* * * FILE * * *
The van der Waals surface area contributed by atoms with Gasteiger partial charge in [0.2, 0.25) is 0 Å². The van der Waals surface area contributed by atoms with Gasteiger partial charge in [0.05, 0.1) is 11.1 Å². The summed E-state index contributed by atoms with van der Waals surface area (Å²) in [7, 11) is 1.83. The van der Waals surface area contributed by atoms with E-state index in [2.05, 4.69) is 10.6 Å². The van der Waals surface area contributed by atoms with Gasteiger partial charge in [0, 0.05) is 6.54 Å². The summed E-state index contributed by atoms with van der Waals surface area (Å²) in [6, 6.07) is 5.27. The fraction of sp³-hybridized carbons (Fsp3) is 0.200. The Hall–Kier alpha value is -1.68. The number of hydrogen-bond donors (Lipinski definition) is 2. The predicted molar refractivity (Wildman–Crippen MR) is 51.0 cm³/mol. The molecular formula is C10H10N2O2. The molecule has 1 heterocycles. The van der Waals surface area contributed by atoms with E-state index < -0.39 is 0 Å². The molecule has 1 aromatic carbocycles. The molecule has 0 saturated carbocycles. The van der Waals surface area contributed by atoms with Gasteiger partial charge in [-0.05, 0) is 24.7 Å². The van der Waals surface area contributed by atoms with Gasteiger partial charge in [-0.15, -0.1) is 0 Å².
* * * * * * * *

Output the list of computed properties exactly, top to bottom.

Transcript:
The van der Waals surface area contributed by atoms with Gasteiger partial charge in [0.2, 0.25) is 0 Å². The van der Waals surface area contributed by atoms with Gasteiger partial charge in [0.05, 0.1) is 11.1 Å². The summed E-state index contributed by atoms with van der Waals surface area (Å²) in [7, 11) is 1.83. The van der Waals surface area contributed by atoms with E-state index in [2.05, 4.69) is 10.6 Å². The van der Waals surface area contributed by atoms with Gasteiger partial charge in [0, 0.05) is 6.54 Å². The summed E-state index contributed by atoms with van der Waals surface area (Å²) in [6, 6.07) is 5.27. The fraction of sp³-hybridized carbons (Fsp3) is 0.200. The Hall–Kier alpha value is -1.68. The number of hydrogen-bond donors (Lipinski definition) is 2. The predicted molar refractivity (Wildman–Crippen MR) is 51.0 cm³/mol. The molecular formula is C10H10N2O2. The molecule has 1 heterocycles. The van der Waals surface area contributed by atoms with E-state index < -0.39 is 0 Å². The molecule has 1 aromatic carbocycles. The molecule has 0 saturated carbocycles. The van der Waals surface area contributed by atoms with Gasteiger partial charge in [-0.05, 0) is 24.7 Å². The van der Waals surface area contributed by atoms with Gasteiger partial charge in [-0.15, -0.1) is 0 Å².